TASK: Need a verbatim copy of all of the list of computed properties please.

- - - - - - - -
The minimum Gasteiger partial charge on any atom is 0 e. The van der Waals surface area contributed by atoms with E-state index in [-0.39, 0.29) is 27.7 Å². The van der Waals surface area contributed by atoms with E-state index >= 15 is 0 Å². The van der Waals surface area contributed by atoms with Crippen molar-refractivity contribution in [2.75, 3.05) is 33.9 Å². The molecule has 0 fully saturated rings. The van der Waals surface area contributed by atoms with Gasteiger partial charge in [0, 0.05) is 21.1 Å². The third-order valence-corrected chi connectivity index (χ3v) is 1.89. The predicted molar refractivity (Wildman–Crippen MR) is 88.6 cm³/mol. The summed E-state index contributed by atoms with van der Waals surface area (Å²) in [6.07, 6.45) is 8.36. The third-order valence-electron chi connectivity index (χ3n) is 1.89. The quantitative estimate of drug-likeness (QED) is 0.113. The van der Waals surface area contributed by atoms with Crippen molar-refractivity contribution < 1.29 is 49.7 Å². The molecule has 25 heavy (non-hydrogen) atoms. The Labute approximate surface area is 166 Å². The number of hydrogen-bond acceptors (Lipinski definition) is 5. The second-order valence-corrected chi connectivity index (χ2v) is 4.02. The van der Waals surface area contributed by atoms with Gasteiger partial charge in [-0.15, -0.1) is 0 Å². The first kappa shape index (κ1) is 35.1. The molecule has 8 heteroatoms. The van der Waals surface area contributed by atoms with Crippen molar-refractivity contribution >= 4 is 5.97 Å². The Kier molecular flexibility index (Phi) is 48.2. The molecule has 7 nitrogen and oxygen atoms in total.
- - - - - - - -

The minimum Gasteiger partial charge on any atom is 0 e. The van der Waals surface area contributed by atoms with E-state index in [-0.39, 0.29) is 27.7 Å². The van der Waals surface area contributed by atoms with E-state index >= 15 is 0 Å². The van der Waals surface area contributed by atoms with Crippen molar-refractivity contribution in [2.75, 3.05) is 33.9 Å². The molecule has 0 fully saturated rings. The van der Waals surface area contributed by atoms with Gasteiger partial charge in [0, 0.05) is 21.1 Å². The third-order valence-corrected chi connectivity index (χ3v) is 1.89. The predicted molar refractivity (Wildman–Crippen MR) is 88.6 cm³/mol. The summed E-state index contributed by atoms with van der Waals surface area (Å²) in [6.07, 6.45) is 8.36. The third-order valence-electron chi connectivity index (χ3n) is 1.89. The quantitative estimate of drug-likeness (QED) is 0.113. The van der Waals surface area contributed by atoms with Crippen molar-refractivity contribution < 1.29 is 49.7 Å². The molecule has 25 heavy (non-hydrogen) atoms. The Labute approximate surface area is 166 Å². The number of hydrogen-bond acceptors (Lipinski definition) is 5. The second-order valence-corrected chi connectivity index (χ2v) is 4.02. The van der Waals surface area contributed by atoms with Gasteiger partial charge in [-0.15, -0.1) is 0 Å². The first kappa shape index (κ1) is 35.1. The molecule has 8 heteroatoms. The van der Waals surface area contributed by atoms with Crippen molar-refractivity contribution >= 4 is 5.97 Å². The Kier molecular flexibility index (Phi) is 48.2. The molecule has 7 nitrogen and oxygen atoms in total.